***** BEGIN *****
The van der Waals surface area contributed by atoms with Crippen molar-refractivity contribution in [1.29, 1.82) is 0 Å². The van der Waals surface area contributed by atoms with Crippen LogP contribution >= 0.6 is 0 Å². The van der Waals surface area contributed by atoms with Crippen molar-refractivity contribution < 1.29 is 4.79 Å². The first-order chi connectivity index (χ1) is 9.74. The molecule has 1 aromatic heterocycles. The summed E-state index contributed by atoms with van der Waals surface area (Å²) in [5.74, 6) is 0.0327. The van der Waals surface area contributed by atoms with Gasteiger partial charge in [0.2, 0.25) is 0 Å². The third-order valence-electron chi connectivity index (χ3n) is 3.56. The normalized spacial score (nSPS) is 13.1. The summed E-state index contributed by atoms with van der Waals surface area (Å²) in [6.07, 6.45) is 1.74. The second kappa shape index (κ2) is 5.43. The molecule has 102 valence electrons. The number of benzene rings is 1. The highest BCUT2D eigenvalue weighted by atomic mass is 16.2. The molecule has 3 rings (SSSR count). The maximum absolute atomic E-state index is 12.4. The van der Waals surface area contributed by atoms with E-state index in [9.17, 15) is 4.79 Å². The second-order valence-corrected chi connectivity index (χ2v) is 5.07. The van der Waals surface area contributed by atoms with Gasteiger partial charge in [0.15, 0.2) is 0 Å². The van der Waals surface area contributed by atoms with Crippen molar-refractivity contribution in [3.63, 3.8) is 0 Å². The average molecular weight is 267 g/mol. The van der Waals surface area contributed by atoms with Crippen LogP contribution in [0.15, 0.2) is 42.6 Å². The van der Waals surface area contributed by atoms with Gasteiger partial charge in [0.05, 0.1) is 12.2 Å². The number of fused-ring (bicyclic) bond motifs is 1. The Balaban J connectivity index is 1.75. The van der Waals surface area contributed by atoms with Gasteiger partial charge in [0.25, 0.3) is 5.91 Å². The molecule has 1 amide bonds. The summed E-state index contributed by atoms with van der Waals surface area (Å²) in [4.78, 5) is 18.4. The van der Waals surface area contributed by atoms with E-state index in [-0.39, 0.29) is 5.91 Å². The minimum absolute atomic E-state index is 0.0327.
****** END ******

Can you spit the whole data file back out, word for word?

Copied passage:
The van der Waals surface area contributed by atoms with Crippen molar-refractivity contribution in [1.29, 1.82) is 0 Å². The van der Waals surface area contributed by atoms with Crippen LogP contribution >= 0.6 is 0 Å². The van der Waals surface area contributed by atoms with Crippen molar-refractivity contribution < 1.29 is 4.79 Å². The first-order chi connectivity index (χ1) is 9.74. The molecule has 1 aromatic heterocycles. The summed E-state index contributed by atoms with van der Waals surface area (Å²) in [5.74, 6) is 0.0327. The van der Waals surface area contributed by atoms with Gasteiger partial charge in [0.2, 0.25) is 0 Å². The third-order valence-electron chi connectivity index (χ3n) is 3.56. The normalized spacial score (nSPS) is 13.1. The summed E-state index contributed by atoms with van der Waals surface area (Å²) in [6.07, 6.45) is 1.74. The second kappa shape index (κ2) is 5.43. The molecule has 102 valence electrons. The number of benzene rings is 1. The highest BCUT2D eigenvalue weighted by atomic mass is 16.2. The molecule has 3 rings (SSSR count). The maximum absolute atomic E-state index is 12.4. The van der Waals surface area contributed by atoms with E-state index in [9.17, 15) is 4.79 Å². The second-order valence-corrected chi connectivity index (χ2v) is 5.07. The van der Waals surface area contributed by atoms with Gasteiger partial charge in [0.15, 0.2) is 0 Å². The van der Waals surface area contributed by atoms with Crippen molar-refractivity contribution in [3.63, 3.8) is 0 Å². The average molecular weight is 267 g/mol. The van der Waals surface area contributed by atoms with Crippen LogP contribution in [0.15, 0.2) is 42.6 Å². The van der Waals surface area contributed by atoms with Gasteiger partial charge in [0.05, 0.1) is 12.2 Å². The number of fused-ring (bicyclic) bond motifs is 1. The Balaban J connectivity index is 1.75. The van der Waals surface area contributed by atoms with Gasteiger partial charge in [0.25, 0.3) is 5.91 Å². The molecule has 1 amide bonds. The summed E-state index contributed by atoms with van der Waals surface area (Å²) in [4.78, 5) is 18.4. The van der Waals surface area contributed by atoms with E-state index in [-0.39, 0.29) is 5.91 Å². The minimum absolute atomic E-state index is 0.0327.